The term hospice refers to an approach to end-of-life care as well as to a type of facility for supportive care of terminally ill patients. Hospice programs provide palliative (care that relieves discomfort but does not improve the patient's condition or cure the disease) patient-centered care, and other services. The goal of hospice care, whether delivered in the patient's home or in a healthcare facility, is the provision of humane and compassionate medical, emotional, and spiritual care to the dying.
The English word "hospice" is derived from the Latin hospitium , which originally referred to the guesthouse of a monastery or convent. The first hospices date back to the Middle Ages, when members of religious orders frequently took in dying people and nursed them during their last illness. Other hospices were built along the routes to major pilgrimage shrines in medieval Europe, such as Rome, Compostela, and Canterbury. Pilgrims who died during their journey were cared for in these hospices. The modern hospice movement, however, may be said to have begun in the United Kingdom during the middle of the nineteenth century. In Dublin, the Roman Catholic Sisters of Charity undertook to provide a clean, supportive environment for care for the terminally ill. Their approach spread throughout England and as far as Asia, Australia, and Africa; but until the early 1970s, it had not been accepted on any wide scale in the United States.
Two physicians, Drs. Cicely Saunders and Elisabeth Kübler-Ross, are credited with introducing the hospice concept in the United States. Dame Saunders had originally trained as a nurse in England and afterward attended medical school. She founded St. Christopher's Hospice just outside of London in 1962. St. Christopher's pioneered an interdisciplinary team approach to the care of the dying. This approach made great strides in pain management and symptom control. Dr. Saunders also developed the basic tenets of hospice philosophy. These include:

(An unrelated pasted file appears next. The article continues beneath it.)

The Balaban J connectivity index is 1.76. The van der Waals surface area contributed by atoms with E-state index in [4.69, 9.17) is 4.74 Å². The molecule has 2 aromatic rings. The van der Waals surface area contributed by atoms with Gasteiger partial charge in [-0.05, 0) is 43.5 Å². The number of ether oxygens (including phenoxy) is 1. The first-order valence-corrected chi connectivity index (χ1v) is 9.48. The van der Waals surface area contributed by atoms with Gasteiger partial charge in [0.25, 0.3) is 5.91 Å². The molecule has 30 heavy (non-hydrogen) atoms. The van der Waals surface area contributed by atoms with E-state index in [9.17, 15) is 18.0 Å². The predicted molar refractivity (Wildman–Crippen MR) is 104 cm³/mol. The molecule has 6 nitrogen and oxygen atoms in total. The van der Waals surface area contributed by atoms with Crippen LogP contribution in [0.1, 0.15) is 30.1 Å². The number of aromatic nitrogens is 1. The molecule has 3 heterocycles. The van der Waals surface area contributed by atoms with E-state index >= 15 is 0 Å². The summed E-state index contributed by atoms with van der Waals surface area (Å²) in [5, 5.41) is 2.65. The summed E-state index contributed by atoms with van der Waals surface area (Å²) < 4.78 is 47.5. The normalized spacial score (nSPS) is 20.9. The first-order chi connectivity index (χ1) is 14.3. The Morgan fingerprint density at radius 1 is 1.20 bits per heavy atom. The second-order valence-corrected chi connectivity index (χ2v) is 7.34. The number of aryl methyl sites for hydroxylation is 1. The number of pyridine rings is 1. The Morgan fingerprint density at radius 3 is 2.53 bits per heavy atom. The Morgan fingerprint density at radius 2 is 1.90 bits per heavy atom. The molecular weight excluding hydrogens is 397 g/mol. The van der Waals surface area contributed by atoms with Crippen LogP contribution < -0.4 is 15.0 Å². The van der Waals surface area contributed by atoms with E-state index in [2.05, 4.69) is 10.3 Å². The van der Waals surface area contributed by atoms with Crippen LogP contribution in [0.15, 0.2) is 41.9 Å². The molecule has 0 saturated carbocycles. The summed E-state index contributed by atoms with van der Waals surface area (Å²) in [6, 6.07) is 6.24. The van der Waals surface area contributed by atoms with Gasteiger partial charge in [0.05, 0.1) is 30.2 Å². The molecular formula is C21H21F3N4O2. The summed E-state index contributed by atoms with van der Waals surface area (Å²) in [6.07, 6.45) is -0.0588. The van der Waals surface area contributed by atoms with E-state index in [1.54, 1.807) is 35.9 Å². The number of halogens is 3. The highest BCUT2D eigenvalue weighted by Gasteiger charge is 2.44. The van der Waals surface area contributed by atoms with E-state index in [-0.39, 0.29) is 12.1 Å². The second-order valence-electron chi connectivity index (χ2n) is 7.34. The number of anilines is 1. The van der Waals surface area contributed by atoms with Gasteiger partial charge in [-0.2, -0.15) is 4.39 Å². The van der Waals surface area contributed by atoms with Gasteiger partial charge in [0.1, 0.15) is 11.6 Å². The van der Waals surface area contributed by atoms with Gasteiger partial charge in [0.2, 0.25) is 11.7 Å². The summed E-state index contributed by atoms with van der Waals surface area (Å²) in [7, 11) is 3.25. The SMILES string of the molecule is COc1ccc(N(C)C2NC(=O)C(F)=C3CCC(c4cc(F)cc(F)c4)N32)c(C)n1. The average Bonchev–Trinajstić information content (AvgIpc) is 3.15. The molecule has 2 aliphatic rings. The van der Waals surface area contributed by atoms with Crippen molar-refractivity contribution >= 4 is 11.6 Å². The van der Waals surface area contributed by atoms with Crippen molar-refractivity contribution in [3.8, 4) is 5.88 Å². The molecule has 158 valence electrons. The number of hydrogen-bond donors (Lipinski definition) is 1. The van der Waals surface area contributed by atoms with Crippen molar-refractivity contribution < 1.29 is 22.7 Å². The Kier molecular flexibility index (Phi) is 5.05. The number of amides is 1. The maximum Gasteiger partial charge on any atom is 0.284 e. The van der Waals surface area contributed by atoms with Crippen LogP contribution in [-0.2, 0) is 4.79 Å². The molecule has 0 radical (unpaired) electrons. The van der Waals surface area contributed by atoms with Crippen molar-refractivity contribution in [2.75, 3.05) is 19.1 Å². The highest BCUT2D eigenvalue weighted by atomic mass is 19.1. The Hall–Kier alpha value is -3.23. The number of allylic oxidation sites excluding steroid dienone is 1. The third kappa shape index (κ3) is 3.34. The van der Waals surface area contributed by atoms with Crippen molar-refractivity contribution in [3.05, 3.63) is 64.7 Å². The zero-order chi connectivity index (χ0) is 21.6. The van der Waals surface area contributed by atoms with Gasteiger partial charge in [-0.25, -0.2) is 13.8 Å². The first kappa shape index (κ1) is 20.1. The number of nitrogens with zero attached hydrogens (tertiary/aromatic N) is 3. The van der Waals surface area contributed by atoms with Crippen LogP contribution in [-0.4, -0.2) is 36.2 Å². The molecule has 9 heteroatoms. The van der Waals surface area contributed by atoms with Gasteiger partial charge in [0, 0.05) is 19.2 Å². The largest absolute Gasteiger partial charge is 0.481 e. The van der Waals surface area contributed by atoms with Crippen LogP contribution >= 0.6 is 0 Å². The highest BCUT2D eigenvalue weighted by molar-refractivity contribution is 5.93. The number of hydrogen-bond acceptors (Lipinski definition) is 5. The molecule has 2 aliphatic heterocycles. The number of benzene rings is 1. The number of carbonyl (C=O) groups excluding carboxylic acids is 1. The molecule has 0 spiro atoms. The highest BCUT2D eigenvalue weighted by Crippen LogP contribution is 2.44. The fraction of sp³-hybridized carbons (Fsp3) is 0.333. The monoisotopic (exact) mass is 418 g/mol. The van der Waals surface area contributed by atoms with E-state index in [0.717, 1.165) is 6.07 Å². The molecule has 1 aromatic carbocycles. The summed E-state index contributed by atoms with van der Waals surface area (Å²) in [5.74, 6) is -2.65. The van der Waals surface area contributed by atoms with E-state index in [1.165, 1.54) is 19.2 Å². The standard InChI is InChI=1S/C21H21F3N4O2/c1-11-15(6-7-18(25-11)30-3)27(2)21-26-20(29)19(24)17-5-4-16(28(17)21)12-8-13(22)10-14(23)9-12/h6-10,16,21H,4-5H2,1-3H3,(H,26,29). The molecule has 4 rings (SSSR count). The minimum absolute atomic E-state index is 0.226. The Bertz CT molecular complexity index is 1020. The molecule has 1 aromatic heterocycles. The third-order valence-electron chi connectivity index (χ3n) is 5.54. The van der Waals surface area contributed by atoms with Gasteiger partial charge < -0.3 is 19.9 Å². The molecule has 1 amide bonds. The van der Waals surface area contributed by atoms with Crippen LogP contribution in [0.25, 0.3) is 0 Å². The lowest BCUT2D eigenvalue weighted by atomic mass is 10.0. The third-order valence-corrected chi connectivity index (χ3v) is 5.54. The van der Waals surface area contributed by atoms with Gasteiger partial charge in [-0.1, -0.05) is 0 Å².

During this same period, Dr. Kübler-Ross, a psychiatrist working in Illinois, published results from her ground-breaking studies of dying patients. Her books about the psychological stages of response to catastrophe and her lectures to health professionals helped to pave the way for the development and acceptance of hospice programs in the United States. The merit of the five stages of acceptance that Dr. Kübler-Ross outlines is that they are not limited to use in counseling the dying. Many patients who become disabled—especially those whose disability and physical impairment are sudden occurrences—go through the same stages of "grieving" for the loss of their previous physical health or quality of life. Paraplegics, quadriplegics, amputees, and patients with brain-stem injuries all progress through these same stages of "acceptance"—and they are not dying.
The first hospice programs in North America opened during the 1970s. In New Haven, Connecticut, the Yale University School of Medicine started a hospice home care program in 1974, adding inpatient facilities in 1979. In 1976, another hospice/home-care program, the Hospice of Marin, began in northern California. After a slow start, interest in and enthusiasm for the hospice concept grew. Health professionals as well as the public at large embraced the idea of death with dignity. The notion of quality care at the end of life combined with grief counseling and bereavement care (counseling and support for families and friends of dying persons) gained widespread acceptance. The hospice movement also benefited from government efforts to contain health-care costs when reimbursement for inpatient hospital services was sharply reduced. Home-based hospice care is a cost-effective alternative to end-of-life care in a hospital or skilled nursing facility.
The hospice approach emphasizes caring instead of curing, and some health professionals initially found that this orientation was inconsistent with their previous education, experiences, beliefs, and traditions. Moreover, the involvement of complementary and alternative medicine practitioners was sometimes unsettling for health professionals unaccustomed to interacting with these persons. As a result of this early period of tension, the Academy of Hospice Physicians was established in 1988 to bring together doctors from a variety of specialties to awaken interest in hospice care among their colleagues and answer their concerns.